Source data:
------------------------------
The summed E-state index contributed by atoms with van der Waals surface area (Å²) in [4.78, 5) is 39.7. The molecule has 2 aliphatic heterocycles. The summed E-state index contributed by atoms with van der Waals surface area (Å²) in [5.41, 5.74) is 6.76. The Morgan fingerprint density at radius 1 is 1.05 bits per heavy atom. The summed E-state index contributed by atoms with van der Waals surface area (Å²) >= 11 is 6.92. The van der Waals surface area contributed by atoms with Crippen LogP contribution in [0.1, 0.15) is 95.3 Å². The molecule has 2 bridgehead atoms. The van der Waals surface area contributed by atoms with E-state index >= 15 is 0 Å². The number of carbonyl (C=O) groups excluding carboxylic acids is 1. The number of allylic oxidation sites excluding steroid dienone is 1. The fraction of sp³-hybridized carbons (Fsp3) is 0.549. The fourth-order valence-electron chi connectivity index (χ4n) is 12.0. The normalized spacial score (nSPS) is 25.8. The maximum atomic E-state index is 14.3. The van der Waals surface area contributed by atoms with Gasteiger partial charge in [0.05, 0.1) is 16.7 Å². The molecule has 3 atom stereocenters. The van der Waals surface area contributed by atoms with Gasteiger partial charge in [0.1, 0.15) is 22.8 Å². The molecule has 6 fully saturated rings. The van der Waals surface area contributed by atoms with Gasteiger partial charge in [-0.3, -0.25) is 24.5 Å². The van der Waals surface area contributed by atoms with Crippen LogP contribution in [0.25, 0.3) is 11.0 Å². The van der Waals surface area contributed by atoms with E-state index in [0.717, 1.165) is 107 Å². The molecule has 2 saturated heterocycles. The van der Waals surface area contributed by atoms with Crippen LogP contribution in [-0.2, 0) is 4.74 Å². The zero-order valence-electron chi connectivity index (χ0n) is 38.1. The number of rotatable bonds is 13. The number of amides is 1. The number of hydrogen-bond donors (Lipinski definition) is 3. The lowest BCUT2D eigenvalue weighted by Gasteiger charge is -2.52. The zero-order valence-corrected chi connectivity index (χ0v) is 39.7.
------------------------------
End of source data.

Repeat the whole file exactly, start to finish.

The summed E-state index contributed by atoms with van der Waals surface area (Å²) in [4.78, 5) is 39.7. The molecule has 2 aliphatic heterocycles. The summed E-state index contributed by atoms with van der Waals surface area (Å²) in [5.41, 5.74) is 6.76. The Morgan fingerprint density at radius 1 is 1.05 bits per heavy atom. The summed E-state index contributed by atoms with van der Waals surface area (Å²) >= 11 is 6.92. The van der Waals surface area contributed by atoms with Crippen LogP contribution in [0.1, 0.15) is 95.3 Å². The molecule has 2 bridgehead atoms. The van der Waals surface area contributed by atoms with E-state index >= 15 is 0 Å². The number of carbonyl (C=O) groups excluding carboxylic acids is 1. The number of allylic oxidation sites excluding steroid dienone is 1. The fraction of sp³-hybridized carbons (Fsp3) is 0.549. The fourth-order valence-electron chi connectivity index (χ4n) is 12.0. The normalized spacial score (nSPS) is 25.8. The maximum atomic E-state index is 14.3. The van der Waals surface area contributed by atoms with Gasteiger partial charge in [0.05, 0.1) is 16.7 Å². The molecule has 3 atom stereocenters. The van der Waals surface area contributed by atoms with Gasteiger partial charge in [0.1, 0.15) is 22.8 Å². The molecule has 6 fully saturated rings. The van der Waals surface area contributed by atoms with Gasteiger partial charge in [-0.3, -0.25) is 24.5 Å². The van der Waals surface area contributed by atoms with Crippen LogP contribution in [0.25, 0.3) is 11.0 Å². The van der Waals surface area contributed by atoms with E-state index in [0.717, 1.165) is 107 Å². The molecule has 2 saturated heterocycles. The van der Waals surface area contributed by atoms with Crippen LogP contribution in [-0.2, 0) is 4.74 Å². The zero-order valence-electron chi connectivity index (χ0n) is 38.1. The number of rotatable bonds is 13. The number of amides is 1. The number of hydrogen-bond donors (Lipinski definition) is 3. The lowest BCUT2D eigenvalue weighted by Gasteiger charge is -2.52. The zero-order valence-corrected chi connectivity index (χ0v) is 39.7.